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Psychosocial Interventions For Executive Function in ADHD and ASD

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Psychosocial Interventions For Executive Function in ADHD and ASD

 

November 29, 2010

Latha Soorya, PhD

 

Assistant Professor of Psychiatry, Mount Sinai School of Medicine

First published in Psychiatry Weekly, Volume 5, Issue 29, on November 29, 2010.

 

Introduction

Autism spectrum disorders (ASDs) and attention-deficit/hyperactivity disorder (ADHD) are among the most commonly diagnosed psychiatric syndromes in childhood. Both syndromes have unambiguous distinctions, but ADHD and ASD share several common cognitive and behavioral disturbances, including deficits in behavior regulation, deficits associated with executive function impairments (planning, inattention, behavioral regulation), motor coordination problems, and impairments in peer relationships and socialization.

Executive Functions

Executive functions are among the most well-studied neurocognitive deficits in the ASD and ADHD literature. Across disorders, executive function is a broad construct consisting of several higher-order cognitive abilities (eg, working memory, response inhibition, set-shifting, planning, and monitoring skills) that govern one’s ability to perform adaptive responses to complex or novel situations. Executive function deficits are at the core of the neurocognitive profile in ADHD, with deficits in inattention, inhibition, and working memory. Less conclusive evidence is available for deficits in other executive function domains such as fluency, perseveration, and self-regulation/monitoring.

The nature of the executive function problems in ASD is not well described. For example, questions remain about the profile of executive function deficits, specificity of executive function deficits to ASD, and presence across the lifespan. Ozonoff and colleagues provide a comprehensive review of executive function research in ASD and suggest that when evaluating components of executive function in ASD, a consistent pattern of abilities and disabilities appear. Generally, the literature suggests that sustained attention and response inhibition are two components of executive function that are relatively preserved in ASD. In contrast, set-shifting/flexibility and planning are commonly found deficits. Deficits in other executive functions are more mixed, particularly in the area of working memory. Some studies have found no deficits in working memory, with others suggesting verbal or spatial working memory deficits.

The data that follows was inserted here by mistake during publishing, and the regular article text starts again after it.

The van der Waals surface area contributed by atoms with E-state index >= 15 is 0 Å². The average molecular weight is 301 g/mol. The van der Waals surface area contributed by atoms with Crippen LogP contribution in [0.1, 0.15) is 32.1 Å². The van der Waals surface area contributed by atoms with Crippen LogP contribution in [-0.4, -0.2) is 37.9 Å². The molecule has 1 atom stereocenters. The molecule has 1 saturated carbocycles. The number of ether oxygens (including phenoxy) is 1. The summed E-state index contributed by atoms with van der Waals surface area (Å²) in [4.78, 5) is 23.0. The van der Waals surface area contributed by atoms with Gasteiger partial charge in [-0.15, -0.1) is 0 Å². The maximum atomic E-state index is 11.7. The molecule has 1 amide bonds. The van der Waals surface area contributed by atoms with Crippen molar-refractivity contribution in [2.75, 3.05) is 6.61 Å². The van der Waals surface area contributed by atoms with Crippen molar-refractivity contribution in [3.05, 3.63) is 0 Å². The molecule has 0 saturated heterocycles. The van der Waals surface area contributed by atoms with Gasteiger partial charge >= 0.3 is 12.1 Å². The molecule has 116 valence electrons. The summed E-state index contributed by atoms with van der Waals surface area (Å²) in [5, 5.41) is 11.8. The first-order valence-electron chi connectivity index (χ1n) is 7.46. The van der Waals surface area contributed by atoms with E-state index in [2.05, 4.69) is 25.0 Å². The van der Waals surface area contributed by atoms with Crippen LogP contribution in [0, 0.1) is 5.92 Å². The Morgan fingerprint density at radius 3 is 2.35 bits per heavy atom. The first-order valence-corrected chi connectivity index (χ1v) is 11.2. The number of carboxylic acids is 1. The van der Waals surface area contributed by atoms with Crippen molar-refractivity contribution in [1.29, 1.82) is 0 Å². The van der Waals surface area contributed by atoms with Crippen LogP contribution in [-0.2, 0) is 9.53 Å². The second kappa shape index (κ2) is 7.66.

Targeted Treatments for Executive Functions

Functional impairments associated with the executive function domains of attention and inhibition are cardinal features of ADHD and are commonly associated with ASD.

In ADHD, a large pool of studies support the efficacy of behavioral parent training and behavioral classroom management for the core symptoms of inattention and behavioral regulation (see Pelham and Fabiano, 2008 for review), although the additive value of behavioral interventions to the standard of care (ie, medication treatment) remains a contentious debate in the field. The behavioral interventions involve parent or teacher training in the use of effective reinforcement and punishment procedures (eg, time-out) for target behaviors (eg, following directions, completing homework). The rationale for these behavioral interventions is to provide compensatory systems for the executive functioning deficits found in ADHD (eg, behavioral regulation, working memory, and internalized/self-directed speech). Research in ADHD also includes cognitive remediation programs targeting a broad range of functional deficits associated with executive function and computerized attention training programs.

Behavioral interventions for inattention and impulsivity in ASD generally utilize similar contingency management approaches, in combination with antecedent-based (or preventative) interventions. Interventions that create scheduled access to a child’s intense interests (eg, through picture activity schedules) may also be helpful. Stevenson and colleagues conducted a randomized controlled trial of targeted executive function interventions in ASD utilizing an 8–12-week psychosocial program targeting time management, organization, and planning skills in adults. Findings suggest clinically significant improvements in ADHD symptomology and organization skills, with maintenance seen 12 months post-intervention. Studies of computerized attention training have shown promise in clinic settings and untrained tasks, but have failed to show generalization outside of the lab (eg, academic settings, teacher/parent ratings). Interventions directly targeting organization and planning skills in ASD have not been published to date.

Disclosure: Disclosure: Dr. Soorya reports no affiliations with, or financial interests in, any organization that may pose a conflict of interest.